It's a new CEO and a new story at Yahoo. At least for a quarter.
Adjusted earnings per share rose to 35 cents during the third quarter ended September 30, up from 21 cents during the same period a year earlier. Sales fell to $1.2 billion from $1.22 billion a year earlier.
Analysts had expected Yahoo to post $0.25 in earnings-per-share on roughly $1.08 billion in revenue.
"Yahoo had a solid third quarter, and we are encouraged by the stabilization in search and display revenue," said newly-installed CEO Marissa Mayer, who oversaw her first earnings report at the company. "We're taking important steps to position Yahoo for long-term success, and we're confident that our focus on quality and improving the user experience will drive increased value for our advertisers, partners and shareholders."
Analysts are hoping to hear more from Mayer about her plans during a conference call scheduled this afternoon. A recent report from Credit Suisse noted that Yahoo has been a perpetual turnaround story. That's hardly hyperbole. Over the course of five CEOs, the company has continued to slip against competitors for display advertising with single digit growth compared to stronger double-digit growth from rivals.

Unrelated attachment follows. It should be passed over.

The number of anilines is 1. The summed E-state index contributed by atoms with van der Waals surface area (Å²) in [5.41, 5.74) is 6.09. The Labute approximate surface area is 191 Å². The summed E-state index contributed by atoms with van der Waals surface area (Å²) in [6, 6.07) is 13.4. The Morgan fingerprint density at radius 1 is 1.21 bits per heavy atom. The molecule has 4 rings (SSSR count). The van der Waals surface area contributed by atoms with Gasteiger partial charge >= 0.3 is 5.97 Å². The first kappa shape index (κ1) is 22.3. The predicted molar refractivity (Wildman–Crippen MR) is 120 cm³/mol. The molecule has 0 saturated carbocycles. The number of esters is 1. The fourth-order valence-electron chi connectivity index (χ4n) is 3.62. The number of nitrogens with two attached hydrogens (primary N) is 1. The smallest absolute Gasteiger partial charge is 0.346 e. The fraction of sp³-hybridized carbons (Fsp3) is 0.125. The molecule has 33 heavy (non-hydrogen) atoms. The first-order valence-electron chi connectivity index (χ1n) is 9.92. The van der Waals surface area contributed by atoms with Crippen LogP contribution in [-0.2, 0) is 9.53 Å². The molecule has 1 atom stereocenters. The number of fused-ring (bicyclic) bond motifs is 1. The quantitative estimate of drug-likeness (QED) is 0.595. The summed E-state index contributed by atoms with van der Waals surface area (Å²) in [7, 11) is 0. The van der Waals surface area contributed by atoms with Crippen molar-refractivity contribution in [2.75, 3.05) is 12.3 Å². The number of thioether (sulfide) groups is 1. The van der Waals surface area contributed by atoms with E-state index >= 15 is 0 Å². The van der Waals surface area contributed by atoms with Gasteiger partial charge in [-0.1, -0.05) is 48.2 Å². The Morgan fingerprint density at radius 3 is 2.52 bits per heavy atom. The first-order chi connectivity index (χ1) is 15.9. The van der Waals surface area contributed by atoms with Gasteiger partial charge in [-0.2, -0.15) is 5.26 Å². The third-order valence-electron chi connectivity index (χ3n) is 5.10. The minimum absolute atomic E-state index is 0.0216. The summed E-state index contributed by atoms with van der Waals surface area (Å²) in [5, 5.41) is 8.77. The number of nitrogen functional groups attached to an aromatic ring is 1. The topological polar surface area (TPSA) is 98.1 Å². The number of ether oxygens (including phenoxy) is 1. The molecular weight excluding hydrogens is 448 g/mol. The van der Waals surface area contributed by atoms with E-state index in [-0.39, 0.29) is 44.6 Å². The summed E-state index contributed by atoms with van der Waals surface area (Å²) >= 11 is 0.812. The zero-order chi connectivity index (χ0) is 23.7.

One of the big problems plaguing Yahoo has been a long-running identity crisis with the company torn between its ambition to become a media company and its roots as a technology company. We may get a clearer picture soon. Over the weekend, Reuters reported that Mayer had decided on a technology-driven comeback plan, making use of the more than $2 billion in cash and securities it holds. (After selling its stake in Alibaba Group Holding, Yahoo says it will have about $4.3 billion at its disposal.) According to Reuters, one company in which Yahoo "appeared to show interest" is OpenTable, the online reservation site.
On the plus side, the company still reaches 700 million users globally and it offers several popular brands, including Yahoo Finance, Yahoo News, and Yahoo Sports. If the rumors are to be believed, it would fit in with the expectation that Mayer wants to accelerate Yahoo's corporate DNA and improve the quality of its myriad offerings.
So far, Mayer, appointed CEO on July 16, has failed to move the stock. The company's share price, which was $15.65 on the day Yahoo announced the Mayer news, has hardly budged since then, closing today at $15.77.